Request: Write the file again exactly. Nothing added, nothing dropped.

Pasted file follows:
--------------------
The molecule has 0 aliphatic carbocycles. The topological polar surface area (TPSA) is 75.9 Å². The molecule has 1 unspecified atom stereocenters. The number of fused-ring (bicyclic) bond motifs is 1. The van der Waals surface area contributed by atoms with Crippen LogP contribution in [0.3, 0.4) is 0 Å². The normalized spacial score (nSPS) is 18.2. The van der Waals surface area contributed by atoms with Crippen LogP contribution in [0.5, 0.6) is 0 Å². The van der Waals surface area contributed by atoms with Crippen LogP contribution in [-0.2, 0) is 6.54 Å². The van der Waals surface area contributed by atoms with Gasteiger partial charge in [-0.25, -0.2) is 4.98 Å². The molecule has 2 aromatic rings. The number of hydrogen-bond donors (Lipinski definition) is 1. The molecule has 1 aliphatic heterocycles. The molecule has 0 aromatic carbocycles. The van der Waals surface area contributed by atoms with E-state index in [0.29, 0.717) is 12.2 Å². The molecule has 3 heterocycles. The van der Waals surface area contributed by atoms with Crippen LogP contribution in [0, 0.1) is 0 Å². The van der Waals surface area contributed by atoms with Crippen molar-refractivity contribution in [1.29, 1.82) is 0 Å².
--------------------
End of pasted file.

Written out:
The molecule has 0 aliphatic carbocycles. The topological polar surface area (TPSA) is 75.9 Å². The molecule has 1 unspecified atom stereocenters. The number of fused-ring (bicyclic) bond motifs is 1. The van der Waals surface area contributed by atoms with Crippen LogP contribution in [0.3, 0.4) is 0 Å². The normalized spacial score (nSPS) is 18.2. The van der Waals surface area contributed by atoms with Crippen LogP contribution in [0.5, 0.6) is 0 Å². The van der Waals surface area contributed by atoms with Crippen LogP contribution in [-0.2, 0) is 6.54 Å². The van der Waals surface area contributed by atoms with Gasteiger partial charge in [-0.25, -0.2) is 4.98 Å². The molecule has 2 aromatic rings. The number of hydrogen-bond donors (Lipinski definition) is 1. The molecule has 1 aliphatic heterocycles. The molecule has 0 aromatic carbocycles. The van der Waals surface area contributed by atoms with E-state index in [0.29, 0.717) is 12.2 Å². The molecule has 3 heterocycles. The van der Waals surface area contributed by atoms with Crippen LogP contribution in [0, 0.1) is 0 Å². The van der Waals surface area contributed by atoms with Crippen molar-refractivity contribution in [1.29, 1.82) is 0 Å².